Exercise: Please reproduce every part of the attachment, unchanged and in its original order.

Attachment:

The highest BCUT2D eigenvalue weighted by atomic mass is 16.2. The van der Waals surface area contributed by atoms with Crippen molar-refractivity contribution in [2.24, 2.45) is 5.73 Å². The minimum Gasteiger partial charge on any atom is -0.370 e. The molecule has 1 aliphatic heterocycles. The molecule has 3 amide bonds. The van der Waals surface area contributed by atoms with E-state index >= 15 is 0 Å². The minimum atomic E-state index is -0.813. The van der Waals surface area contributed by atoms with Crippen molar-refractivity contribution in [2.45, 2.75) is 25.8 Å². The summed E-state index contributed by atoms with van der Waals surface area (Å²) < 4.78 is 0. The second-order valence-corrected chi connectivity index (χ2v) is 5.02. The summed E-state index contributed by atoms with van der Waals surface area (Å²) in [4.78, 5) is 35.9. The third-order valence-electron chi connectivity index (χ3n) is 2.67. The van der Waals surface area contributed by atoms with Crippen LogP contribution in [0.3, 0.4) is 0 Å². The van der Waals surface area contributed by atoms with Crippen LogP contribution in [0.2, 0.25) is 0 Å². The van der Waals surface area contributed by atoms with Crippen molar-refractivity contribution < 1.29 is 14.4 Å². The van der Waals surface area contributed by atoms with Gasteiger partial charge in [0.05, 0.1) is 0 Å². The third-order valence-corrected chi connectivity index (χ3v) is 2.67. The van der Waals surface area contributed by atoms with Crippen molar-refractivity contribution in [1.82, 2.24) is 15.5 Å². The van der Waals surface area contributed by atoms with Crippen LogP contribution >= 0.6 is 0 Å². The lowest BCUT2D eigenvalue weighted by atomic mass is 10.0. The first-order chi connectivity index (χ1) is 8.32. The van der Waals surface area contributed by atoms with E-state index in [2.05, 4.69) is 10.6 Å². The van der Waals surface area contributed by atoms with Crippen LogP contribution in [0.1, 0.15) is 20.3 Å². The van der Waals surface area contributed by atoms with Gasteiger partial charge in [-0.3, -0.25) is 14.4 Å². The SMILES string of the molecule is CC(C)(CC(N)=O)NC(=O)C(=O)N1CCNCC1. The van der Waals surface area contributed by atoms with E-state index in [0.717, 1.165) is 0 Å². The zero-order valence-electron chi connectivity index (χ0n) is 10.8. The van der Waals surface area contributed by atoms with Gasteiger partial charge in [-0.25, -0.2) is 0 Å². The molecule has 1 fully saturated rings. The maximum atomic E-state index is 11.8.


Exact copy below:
The highest BCUT2D eigenvalue weighted by atomic mass is 16.2. The van der Waals surface area contributed by atoms with Crippen molar-refractivity contribution in [2.24, 2.45) is 5.73 Å². The minimum Gasteiger partial charge on any atom is -0.370 e. The molecule has 1 aliphatic heterocycles. The molecule has 3 amide bonds. The van der Waals surface area contributed by atoms with E-state index >= 15 is 0 Å². The minimum atomic E-state index is -0.813. The van der Waals surface area contributed by atoms with Crippen molar-refractivity contribution in [2.45, 2.75) is 25.8 Å². The summed E-state index contributed by atoms with van der Waals surface area (Å²) < 4.78 is 0. The second-order valence-corrected chi connectivity index (χ2v) is 5.02. The summed E-state index contributed by atoms with van der Waals surface area (Å²) in [4.78, 5) is 35.9. The third-order valence-electron chi connectivity index (χ3n) is 2.67. The van der Waals surface area contributed by atoms with Crippen LogP contribution in [0.3, 0.4) is 0 Å². The van der Waals surface area contributed by atoms with Crippen LogP contribution in [0.2, 0.25) is 0 Å². The van der Waals surface area contributed by atoms with Crippen molar-refractivity contribution < 1.29 is 14.4 Å². The van der Waals surface area contributed by atoms with Gasteiger partial charge in [0.05, 0.1) is 0 Å². The third-order valence-corrected chi connectivity index (χ3v) is 2.67. The van der Waals surface area contributed by atoms with Crippen molar-refractivity contribution in [1.82, 2.24) is 15.5 Å². The van der Waals surface area contributed by atoms with Crippen LogP contribution >= 0.6 is 0 Å². The lowest BCUT2D eigenvalue weighted by atomic mass is 10.0. The first-order chi connectivity index (χ1) is 8.32. The van der Waals surface area contributed by atoms with E-state index in [2.05, 4.69) is 10.6 Å². The van der Waals surface area contributed by atoms with Crippen LogP contribution in [0.1, 0.15) is 20.3 Å². The van der Waals surface area contributed by atoms with Gasteiger partial charge in [-0.3, -0.25) is 14.4 Å². The SMILES string of the molecule is CC(C)(CC(N)=O)NC(=O)C(=O)N1CCNCC1. The van der Waals surface area contributed by atoms with E-state index in [0.717, 1.165) is 0 Å². The zero-order valence-electron chi connectivity index (χ0n) is 10.8. The van der Waals surface area contributed by atoms with Gasteiger partial charge in [-0.25, -0.2) is 0 Å². The molecule has 1 fully saturated rings. The maximum atomic E-state index is 11.8.